Veteran Canadian journalist Lloyd Mackey, a senior editorial advisor to Faith in Canada 150’s Thread of 1000 Stories, recounts meeting Billy Graham while still a school boy in 1951, an encounter that helped shape Mackey’s life and faith.
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A few days ago, I was quietly wondering how Billy Graham was doing and hoping that he would still be around in November, when he would turn 100.
He did not make it, but passed away Wednesday, February 21, 2018, almost halfway through his 100th year.
The Gospel he preached – peace with God through personal faith in Jesus Christ – was the Gospel I had embraced on April 27, 1947, through the influence of Christian parents and the church of my youth, Oaklands Gospel Hall in Victoria.
Little did I know, then, that Billy Graham and his ministry would touch, not only my faith and family, but those of thousands of others, at various times, in British Columbia and other parts of Canada.
My family’s first direct contact with Graham came in 1951, when we boarded a ferry to Port Angeles, then drove to Seattle, where we attended five meetings of a Crusade – as they were then known – at the Seattle High School Memorial Stadium. When I graduated from Oak Bay High School five years later, the compilers of my yearbook predicted a career for me either as an evangelist or a television broadcast engineer. I became neither, but both communications and faith have helped shape much of what has happened in my life.
Fast forward to the 1970s, where there came opportunities to write stories about various Canadian Christian leaders and influencers for Graham’s Decision magazine. They included such as David Lam, sometime BC lieutenant-governor, pipeline builder Edwin C. Phillips and Indigenous pastor Vincent Yellow Old Woman.
It emerged that, during those years, Graham cultivated several Canadians who participated in his ministry and helped him to understand aspects of the Canadian faith ethos. Those people included singer George Beverly Shea, evangelists Leighton Ford, John Wesley White and Ralph Bell, pianist Ted Smith and journalist Leslie K. Tarr.
Toward the end of the ‘70s, invitations to hold missions in various cities in western Canada and northwestern United States were being considered by the Billy Graham Evangelistic Association. The first of these missions took place in Edmonton in 1980. My wife Edna and I attended and became part of a group that started to frame an invitation for Graham to come to Vancouver.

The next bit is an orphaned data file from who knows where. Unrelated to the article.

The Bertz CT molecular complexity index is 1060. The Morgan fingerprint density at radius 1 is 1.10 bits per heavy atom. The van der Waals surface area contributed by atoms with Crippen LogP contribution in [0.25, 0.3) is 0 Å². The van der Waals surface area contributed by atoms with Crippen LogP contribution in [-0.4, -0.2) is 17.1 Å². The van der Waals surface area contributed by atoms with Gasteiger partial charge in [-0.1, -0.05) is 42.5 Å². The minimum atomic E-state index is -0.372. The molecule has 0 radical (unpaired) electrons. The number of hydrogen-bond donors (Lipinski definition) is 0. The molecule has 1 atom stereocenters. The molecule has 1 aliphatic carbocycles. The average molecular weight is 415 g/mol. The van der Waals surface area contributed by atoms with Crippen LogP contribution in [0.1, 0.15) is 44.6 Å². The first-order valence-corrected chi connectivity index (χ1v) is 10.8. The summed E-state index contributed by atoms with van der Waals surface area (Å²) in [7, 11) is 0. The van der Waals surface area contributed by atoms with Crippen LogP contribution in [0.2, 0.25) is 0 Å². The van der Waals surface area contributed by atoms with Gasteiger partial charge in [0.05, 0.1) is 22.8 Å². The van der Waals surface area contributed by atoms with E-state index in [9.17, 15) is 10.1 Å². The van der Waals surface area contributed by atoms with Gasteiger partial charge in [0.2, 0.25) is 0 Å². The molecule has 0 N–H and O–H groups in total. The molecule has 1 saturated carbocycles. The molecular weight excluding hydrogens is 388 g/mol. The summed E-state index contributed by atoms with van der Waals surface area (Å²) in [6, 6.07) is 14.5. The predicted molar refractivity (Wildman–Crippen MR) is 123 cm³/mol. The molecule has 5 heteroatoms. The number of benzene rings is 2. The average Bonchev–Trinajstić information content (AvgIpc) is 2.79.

The pattern soon became obvious. The next summer, in 1981, Graham was in Calgary. Then came Spokane in 1982 and Tacoma in 1983. At the Tacoma Dome, the BC invitation group headed by the late Geoff Still, learned that a 1984 mission at newly-built B.C. Place Stadium was in the works.
That mission drew more than 200,000 over an eight-day period to the stadium, and some 11,000 people made personal commitments to Jesus Christ during the week. Then Agriculture Minister Harv Schroeder, himself a former pastor, crunched some numbers and suggested that the impact of the mission was the equivalent of starting 500 new churches in Vancouver and the Fraser Valley. Time would bear out that it would eventually happen, once the new and renewed believers were grounded in their faith through the fellowship of the churches with which they affiliated after making their commitments.
Graham and his colleagues always wanted to really understand the cities to which they were coming, so they would commission someone in that city to research and report on the things that made that particular community tick. That lot fell to me and I recruited Eileen Smith, who had been an executive assistant to several B.C. leaders, to help compile the report.
On the final day of the mission, Edna and I, along with Smith were among the people invited to sit on the platform behind Graham. As we looked out on the crowd of several thousand who responded to the invitation to receive Christ, we wondered what good stories might emerge from the lives being reshaped that day.
Some 20 years later, we learned that one of the people in the crowd was Licia Corbella. Heartening to me, as a journalist, was the fact that Corbella went on to become a significant reporter, editor and columnist. She kept the faith and has, through the years, working mostly in Calgary, written sensitively, from the perch of mainstream journalism, about ways in which the Gospel she embraced that week in Vancouver, plays out in cities and ministries around the world.
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